Santa Lucia di Serino, Italy
Santa Lucia di Serino, Italy

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Floriano-Sanchez E.,National Polytechnic Institute of Mexico | Floriano-Sanchez E.,Multidisciplinary Research Laboratory | Rodriguez N.C.,Laboratory of Neurochemistry | Coballase-Urrutia E.,Laboratory of Neurochemistry | Lopez-Cruz J.,Hospital Militar Of Especialidades Of La Mujer Y Neonatologia
Asian Pacific Journal of Cancer Prevention | Year: 2014

Background: In Mexico, breast cancer (BCa) is the leading type of cancer in women. Cytochrome P450 (CYP450) is a superfamily of major oxidative enzymes that metabolize carcinogens and many antineoplastic drugs. In addition, these enzymes have influence on tumor development and tumor response to therapy. In this report, we analyzed the protein expression in patients with BCa and in healthy women. Links with some clinic-pathological characteristic were also assessed. Materials and Methods: Immunohistochemical analyses were conducted on 48 sets of human breast tumors and normal breast tissues enrolled in Hospital Militar de Especialidades de la Mujer y Neonatologia and Hospital Central Militar, respectively, during the time period from 2010 to 2011. Informed consent was obtained from all participants. Statistical analysis was performed using χ2 or Fisher exact tests to estimate associations and the Mann Whitney U test for comparison of group means. Results: We found a significant CYP3A4 overexpression in BCa stroma and gland regions in comparison with healthy tissue. A significant association between protein expression with smoking, alcoholism and hormonal contraceptives use was also observed. Additionally, we observed estrogen receptor (ER) and progesterone receptor (PR) positive association in BCa. Conclusions: We suggest that CYP3A4 expression promotes BCa development and can be used in the prediction of tumor response to different treatments. One therapeutic approach may thus be to block CYP3A4 function.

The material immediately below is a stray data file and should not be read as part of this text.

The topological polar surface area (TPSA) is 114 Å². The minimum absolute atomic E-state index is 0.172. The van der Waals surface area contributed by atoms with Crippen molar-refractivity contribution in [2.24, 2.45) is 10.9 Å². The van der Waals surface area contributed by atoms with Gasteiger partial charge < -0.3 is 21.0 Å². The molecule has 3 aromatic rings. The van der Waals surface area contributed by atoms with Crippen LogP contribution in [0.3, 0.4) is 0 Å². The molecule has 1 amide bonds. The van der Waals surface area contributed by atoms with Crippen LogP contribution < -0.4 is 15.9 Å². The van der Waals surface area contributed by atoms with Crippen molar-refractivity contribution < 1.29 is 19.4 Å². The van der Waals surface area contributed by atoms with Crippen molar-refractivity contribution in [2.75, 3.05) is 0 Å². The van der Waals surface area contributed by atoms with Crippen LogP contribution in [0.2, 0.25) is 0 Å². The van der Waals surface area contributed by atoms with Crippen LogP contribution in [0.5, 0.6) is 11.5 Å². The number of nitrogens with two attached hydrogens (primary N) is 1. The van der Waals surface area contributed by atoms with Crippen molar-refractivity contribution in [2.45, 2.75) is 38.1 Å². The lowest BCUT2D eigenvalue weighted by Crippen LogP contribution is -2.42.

Ferraro E.,Laboratory of Molecular Neuroembryology | Ferraro E.,University of Rome Tor Vergata | Ferraro E.,Laboratory of skeletal muscle development and metabolism | Pesaresi M.G.,Laboratory of Neurochemistry | And 11 more authors.
Journal of Cell Science | Year: 2011

The apoptotic protease activating factor 1 (Apaf1) is the main component of the apoptosome, and a crucial factor in the mitochondriadependent death pathway. Here we show that Apaf1 plays a role in regulating centrosome maturation. By analyzing Apaf1-depleted cells, we have found that Apaf1 loss induces centrosome defects that impair centrosomal microtubule nucleation and cytoskeleton organization. This, in turn, affects several cellular processes such as mitotic spindle formation, cell migration and mitochondrial network regulation. As a consequence, Apaf1-depleted cells are more fragile and have a lower threshold to stress than wild-type cells. In fact, we found that they exhibit low Bcl-2 and Bcl-X L expression and, under apoptotic treatment, rapidly release cytochrome c. We also show that Apaf1 acts by regulating the recruitment of HCA66, with which it interacts, to the centrosome. This function of Apaf1 is carried out during the cell life and is not related to its apoptotic role. Therefore, Apaf1 might also be considered a pro-survival molecule, whose absence impairs cell performance and causes a higher responsiveness to stressful conditions. © 2011.